Last week, my husband and I attended yet another rally/protest.  We then marched almost 8 miles from the State of Illinois Building in downtown Chicago to Currie High School (near Midway Airport for those who know Chicago).  We chanted.  We waved at those who honked at us as they drove past.  We drank a lot of water along the way (it was a hot day).  At hour four, I was ready to stop, but I knew that completing this walk was important to my husband…and, as it turns out, it was important to me, too.   This march was the first day of a 200 mile walk to Springfield, Illinois to demand the Governor and legislature create a fair budget for the state after two years without one.  People in Illinois are hurting.  The poorest of our residents and our children have lost services, jobs and resources that they depended on.  And Illinois’ deficit grows each day that we are without a budget.  So we marched to make a physical statement that we care and that we want this resolved. We will not be marching the full 200 miles, but we will drive to Springfield at the end of the month to rally, once again, with those who walked the distance.  We will be there at the end of the march as we were at the beginning.  It is important to show up.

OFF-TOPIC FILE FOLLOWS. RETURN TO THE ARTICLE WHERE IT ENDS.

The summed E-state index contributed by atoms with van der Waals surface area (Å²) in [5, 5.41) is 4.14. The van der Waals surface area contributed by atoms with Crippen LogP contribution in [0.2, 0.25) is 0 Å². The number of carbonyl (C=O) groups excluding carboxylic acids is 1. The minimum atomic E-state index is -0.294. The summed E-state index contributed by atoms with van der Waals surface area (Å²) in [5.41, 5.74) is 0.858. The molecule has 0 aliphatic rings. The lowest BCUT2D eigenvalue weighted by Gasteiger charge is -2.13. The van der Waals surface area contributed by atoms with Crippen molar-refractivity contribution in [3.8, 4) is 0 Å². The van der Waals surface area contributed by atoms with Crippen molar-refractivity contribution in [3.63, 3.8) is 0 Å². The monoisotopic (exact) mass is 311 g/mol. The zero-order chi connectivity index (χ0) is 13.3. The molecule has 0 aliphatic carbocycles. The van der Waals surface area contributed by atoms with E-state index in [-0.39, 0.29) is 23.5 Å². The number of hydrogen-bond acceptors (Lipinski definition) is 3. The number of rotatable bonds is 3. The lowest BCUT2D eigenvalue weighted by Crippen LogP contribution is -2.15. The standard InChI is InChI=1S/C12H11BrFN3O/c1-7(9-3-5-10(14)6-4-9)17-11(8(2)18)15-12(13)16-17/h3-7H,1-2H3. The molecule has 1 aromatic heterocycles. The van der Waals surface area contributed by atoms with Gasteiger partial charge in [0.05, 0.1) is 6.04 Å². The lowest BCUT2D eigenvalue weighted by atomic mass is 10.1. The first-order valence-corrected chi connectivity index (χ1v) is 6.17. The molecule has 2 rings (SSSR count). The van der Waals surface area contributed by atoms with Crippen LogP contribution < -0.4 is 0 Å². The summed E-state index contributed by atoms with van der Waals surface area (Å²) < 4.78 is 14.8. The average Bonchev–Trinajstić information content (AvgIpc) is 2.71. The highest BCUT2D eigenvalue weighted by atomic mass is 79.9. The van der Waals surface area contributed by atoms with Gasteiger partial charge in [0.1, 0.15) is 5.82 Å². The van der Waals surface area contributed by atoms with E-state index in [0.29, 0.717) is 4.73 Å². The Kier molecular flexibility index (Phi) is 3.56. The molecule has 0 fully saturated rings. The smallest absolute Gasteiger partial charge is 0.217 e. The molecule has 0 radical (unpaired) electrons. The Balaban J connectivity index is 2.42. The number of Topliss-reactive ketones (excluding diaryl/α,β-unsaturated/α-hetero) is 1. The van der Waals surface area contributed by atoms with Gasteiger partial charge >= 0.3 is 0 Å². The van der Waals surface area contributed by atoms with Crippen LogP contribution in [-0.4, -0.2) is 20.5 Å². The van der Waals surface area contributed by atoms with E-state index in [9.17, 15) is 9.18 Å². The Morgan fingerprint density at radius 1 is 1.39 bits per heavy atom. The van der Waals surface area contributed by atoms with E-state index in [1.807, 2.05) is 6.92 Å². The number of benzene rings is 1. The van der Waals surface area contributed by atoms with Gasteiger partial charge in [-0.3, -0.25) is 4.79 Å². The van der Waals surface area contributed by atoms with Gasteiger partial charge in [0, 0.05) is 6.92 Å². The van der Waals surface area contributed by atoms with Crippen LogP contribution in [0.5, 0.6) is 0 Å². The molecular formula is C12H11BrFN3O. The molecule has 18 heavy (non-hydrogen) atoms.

I support many causes with financial contributions and I sign multiple petitions and online lists daily.   I call my elected officials to voice my opinion and tell them how I want them to represent me.  All of these actions are important and make me feel like I can make a difference.  But, I believe I make a greater difference when I am physically present and not just a signature in cyberspace or a voice on the phone.   When I go to my elected officials’ offices to voice an opinion, it is clear that someone in that office needs to pay attention.   When I stand with others (whether hundreds or thousands, or more), I am part of a movement.  When I attend marches, rallies and protests, I often feel I am there representing more than myself.  I stand there for those whose voices might not otherwise be heard.  I stand for those who cannot be there but are most effected by the issues being protested.  I stand there because I am lucky enough to be able to show up.

So at the end of May, we will drive for 4 ½ hours to Springfield, to spend a few hours supporting those who marched 200 miles seeking a fair budget for Illinois.  But it will be time well-spent.  We will be physically present for those who could not and we will be their voices.  We will speak truth to power… directly.  We will show up, and continue to show up.  Because showing up supports more than our positions on issues.  Showing up supports others.

  • Carole Levine